Today is the 200th anniversary of the birth of Charles Dickens, the great and popular Victorian novelist, author of famous works such as Great Expectations, David Copperfield and A Tale of Two Cities. Biographers say Dickens did keep diaries but that he destroyed them regularly; only one appears to have survived and this has been used to shed light on Dickens’s illicit affair with an actress. Otherwise, though, Dickens can be found as a main character in the diaries of his great friend, the actor William Charles Macready.
The Prince of Wales and the Duchess of Cornwall, the BBC reports, have led global celebrations marking the 200th anniversary of Charles Dickens’s birth - on 7 February 1812. Prince Charles laid a wreath at the author’s grave in Poets’ Corner as part of a service at Westminster Abbey; and the Royal couple have also visited the Charles Dickens Museum in London. Meanwhile, a special website has been set up with news of bicentenary events, exhibitions, and performances. The British Library has its own online exhibition.
There is plenty of biographical information about Dickens available online. Apart from Wikipedia, try the 1911 edition of Encyclopedia Britannica, and Victorian Web. Several out-of-copyright biographies and memoirs are also freely available at Internet Archive (such as those by Mamie Dickens, John Forster, John Camden Hotten, and Sir Adolphus William Ward), as are countless versions of Dickens’s novels.
There is very little evidence of any diary writing that Dickens might have done. Biographers says he destroyed his diaries at the end of every year, as well as any letters he could get hold of. One diary - that for 1867 - was mislaid or stolen and didn’t resurface until 1943. The diary was edited by Felix Aylmer and published by Rupert Hart-Davis in 1959 as Dickens Incognito, a title that alludes to the secret nature of his adulterous relationship with the actress Nelly Ternan.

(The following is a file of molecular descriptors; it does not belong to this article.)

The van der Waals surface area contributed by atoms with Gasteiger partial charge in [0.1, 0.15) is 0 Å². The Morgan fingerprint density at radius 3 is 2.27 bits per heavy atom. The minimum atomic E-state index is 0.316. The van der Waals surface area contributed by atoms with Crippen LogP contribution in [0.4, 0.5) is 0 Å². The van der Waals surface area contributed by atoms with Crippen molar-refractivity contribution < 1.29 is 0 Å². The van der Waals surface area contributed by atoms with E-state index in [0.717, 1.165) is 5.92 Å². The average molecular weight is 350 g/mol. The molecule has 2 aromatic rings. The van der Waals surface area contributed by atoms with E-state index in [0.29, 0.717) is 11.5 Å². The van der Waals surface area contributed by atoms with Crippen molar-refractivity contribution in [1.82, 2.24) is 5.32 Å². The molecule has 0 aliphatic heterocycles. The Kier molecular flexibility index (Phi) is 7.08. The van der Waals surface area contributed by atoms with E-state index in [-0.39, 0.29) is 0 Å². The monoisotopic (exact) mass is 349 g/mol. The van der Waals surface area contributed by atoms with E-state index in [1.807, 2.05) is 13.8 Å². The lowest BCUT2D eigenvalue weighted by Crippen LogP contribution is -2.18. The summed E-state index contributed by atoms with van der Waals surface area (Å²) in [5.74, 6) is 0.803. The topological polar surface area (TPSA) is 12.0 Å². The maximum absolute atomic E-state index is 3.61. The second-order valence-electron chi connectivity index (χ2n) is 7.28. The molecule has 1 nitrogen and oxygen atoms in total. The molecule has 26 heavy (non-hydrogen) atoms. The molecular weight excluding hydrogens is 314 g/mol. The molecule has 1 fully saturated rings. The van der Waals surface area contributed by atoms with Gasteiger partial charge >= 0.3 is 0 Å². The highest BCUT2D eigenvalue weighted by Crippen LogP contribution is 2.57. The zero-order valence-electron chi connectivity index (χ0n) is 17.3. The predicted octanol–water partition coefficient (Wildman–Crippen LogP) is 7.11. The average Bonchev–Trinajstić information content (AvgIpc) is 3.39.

The same theme was tackled by Claire Tomalin - whose Charles Dickens: A Life, was published last year by Viking - in her 1990 book Dickens and Ternan: The Invisible Woman (also from Viking). Although not available online, it was reviewed by John Sutherland in the London Review of Books. Tomalin said, in her 1990 book, that scholars had squeezed the 1867 diary ‘like a tiny sponge for every drop of information it can yield’. She does admit, though, that the diary shows Dickens was spending about a third of his free time with Ternan, and lying about his movements. Otherwise, there is no trace of any Dickens diaries - the National Archives certainly has no mention of any.
But there is plenty of Dickens in the diaries kept by the actor William Charles Macready. He was born in London in 1793, and worked mostly on or with the London stage for 35 years from 1816-1851, including stints managing Covent Garden and Drury Lane. Though Dickens was 15 years younger, the two became firm friends soon after meeting in 1837. Macready’s diaries, edited by William Toynbee, and published in two volumes by Chapman & Hall in 1912, contain hundreds and hundreds of references to Dickens. The majority of these are in lists of people attending social gatherings of one sort or another, but many also give intimate glimpses of Dickens. Not only did Dickens dedicate his third novel, Nicholas Nickleby, to Macready, but he also gave his third child, Catherine, Macready as a middle name.